(director: John Frankenheimer; screenwriters: from the novel by H.G. Wells/Richard Stanley/Ron Hutchinson; cinematographer: William A. Fraker; editor: Paul Rubell; music: Gary Chang; cast: Marlon Brando (Dr. Moreau), Val Kilmer (Montgomery), David Thewlis (Edward Douglas), Fairuza Balk (Aissa), Ron Pearlman (Sayer of the Law), Marco Hofschneider (M’Ling), Peter Elliott (Assassimon), Temuera Morrison (Azazello); Runtime: 96; MPAA Rating: PG-13; producer: Edward R. Pressman; New Line Cinema; 1996)

“Muddled effort.”

Reviewed by Dennis Schwartz

After one day of filming director-writer Richard Stanley was canned and John Frankenheimer replaced him as director, while Ron Hutchinson reworked the screenplay. This is the third version of H.G. Wells’ 1896 sci-fi horror novel (Charles Laughton in Island of Lost Souls -1933 and Burt Lancaster in The Island of Dr. Moreau -1977). It’s destroyed by the patchwork script, unworthy over-the-top performances from Marlon Brando (ruining any serious attempt made by playing his mad scientist role strictly for laughs) and Val Kilmer (in a lazy wannabe Brando-like eccentric performance), and an incoherent and clunky narrative constructed around an ineffective voiceover by David Thewlis (cast as the film’s innocent hero survivor, who records his eyewitness report on the mad scientist’s experimental island). Too many failed scenes overwhelm the few good scenes. Makeup maven Stan Winston’s designed mutant creatures (half-human, half-animal) look ludicrous, as if they were competing for the Freak of the Year award with the silly scene stealing leads.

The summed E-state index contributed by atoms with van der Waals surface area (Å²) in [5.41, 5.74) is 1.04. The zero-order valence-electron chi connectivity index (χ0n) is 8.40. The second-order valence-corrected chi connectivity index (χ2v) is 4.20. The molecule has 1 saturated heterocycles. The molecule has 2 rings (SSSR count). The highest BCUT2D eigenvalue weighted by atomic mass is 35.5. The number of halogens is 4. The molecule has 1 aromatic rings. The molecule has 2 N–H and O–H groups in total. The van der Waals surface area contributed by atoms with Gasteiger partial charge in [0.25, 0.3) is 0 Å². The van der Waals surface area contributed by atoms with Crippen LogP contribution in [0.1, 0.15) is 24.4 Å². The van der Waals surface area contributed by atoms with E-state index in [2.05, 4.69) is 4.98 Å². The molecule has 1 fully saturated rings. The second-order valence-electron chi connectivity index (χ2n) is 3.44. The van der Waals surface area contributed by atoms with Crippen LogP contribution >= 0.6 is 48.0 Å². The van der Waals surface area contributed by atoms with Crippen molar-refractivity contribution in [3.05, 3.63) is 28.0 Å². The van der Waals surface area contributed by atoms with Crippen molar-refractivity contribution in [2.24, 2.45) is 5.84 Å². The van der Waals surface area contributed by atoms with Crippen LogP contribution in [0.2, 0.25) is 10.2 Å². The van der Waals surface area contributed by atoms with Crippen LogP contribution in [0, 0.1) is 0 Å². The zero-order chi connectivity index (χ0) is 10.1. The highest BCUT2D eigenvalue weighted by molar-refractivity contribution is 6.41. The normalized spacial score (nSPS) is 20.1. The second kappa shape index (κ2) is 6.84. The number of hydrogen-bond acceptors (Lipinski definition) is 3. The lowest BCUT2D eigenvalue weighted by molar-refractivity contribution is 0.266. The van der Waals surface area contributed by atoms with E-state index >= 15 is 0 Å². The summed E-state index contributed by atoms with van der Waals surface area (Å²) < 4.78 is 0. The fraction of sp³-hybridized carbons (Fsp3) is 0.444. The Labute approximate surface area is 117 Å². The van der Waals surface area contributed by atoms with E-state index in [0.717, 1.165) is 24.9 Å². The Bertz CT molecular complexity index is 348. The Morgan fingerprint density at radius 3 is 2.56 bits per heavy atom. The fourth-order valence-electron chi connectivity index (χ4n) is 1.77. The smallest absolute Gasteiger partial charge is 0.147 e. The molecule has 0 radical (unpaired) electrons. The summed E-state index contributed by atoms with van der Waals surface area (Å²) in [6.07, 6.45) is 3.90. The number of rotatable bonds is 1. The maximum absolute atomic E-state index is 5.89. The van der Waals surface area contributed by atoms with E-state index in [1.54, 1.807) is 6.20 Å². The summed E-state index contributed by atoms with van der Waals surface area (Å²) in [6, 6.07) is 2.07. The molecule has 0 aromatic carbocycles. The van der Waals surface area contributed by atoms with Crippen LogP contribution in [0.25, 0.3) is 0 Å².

After a plane crash-lands over the Java Sea, sole survivor Edward Douglas (David Thewlis), a U.N. negotiator, is rescued by the demented neuro-surgeon Montgomery (Val Kilmer), an assistant to former Nobel Prize-winning scientist Dr. Moreau (Marlon Brando). Montgomery takes Douglas to the remote South Pacific tropical island where Moreau for the last 17 years has secretly worked on experiments fusing the genes of animals with humans. When the astonished Douglas gets a look at the strange mutant creatures, he’s aghast and morally outraged. The imprisoned castaway befriends Moreau’s gentle feline daughter Aissa (Fairuza Balk), and gets an audience with the great scientist who has gone ape in this freaky setting. In the film’s most chilling and inspired moment, Brando emoting like he was a queen, with his face covered in a protective cream while sporting an absurdly loud colored bandana, delivers a speech explaining to his bewildered visitor about the Devil: “I have seen the Devil in my microscope, and I chained and cut him.” In another odd scene, calling attention to Brando’s benevolent dictator scientist character, he wears what seems like a bucket attached to his head. The central plot involves a rebellion by these failed experimental human-animal beasts, whose leader removes his implant and overpowers the compound with help from the other creatures.

It’s played as a mixture of campy silliness and a spirited attempt to get at what Wells had in mind when he wrote this visionary tale. That it succeeds in neither aim doesn’t mean that the film didn’t have some saving graces, but overall it’s a muddled effort done in by too much nonsense.

The Island of Dr. Moreau (1996)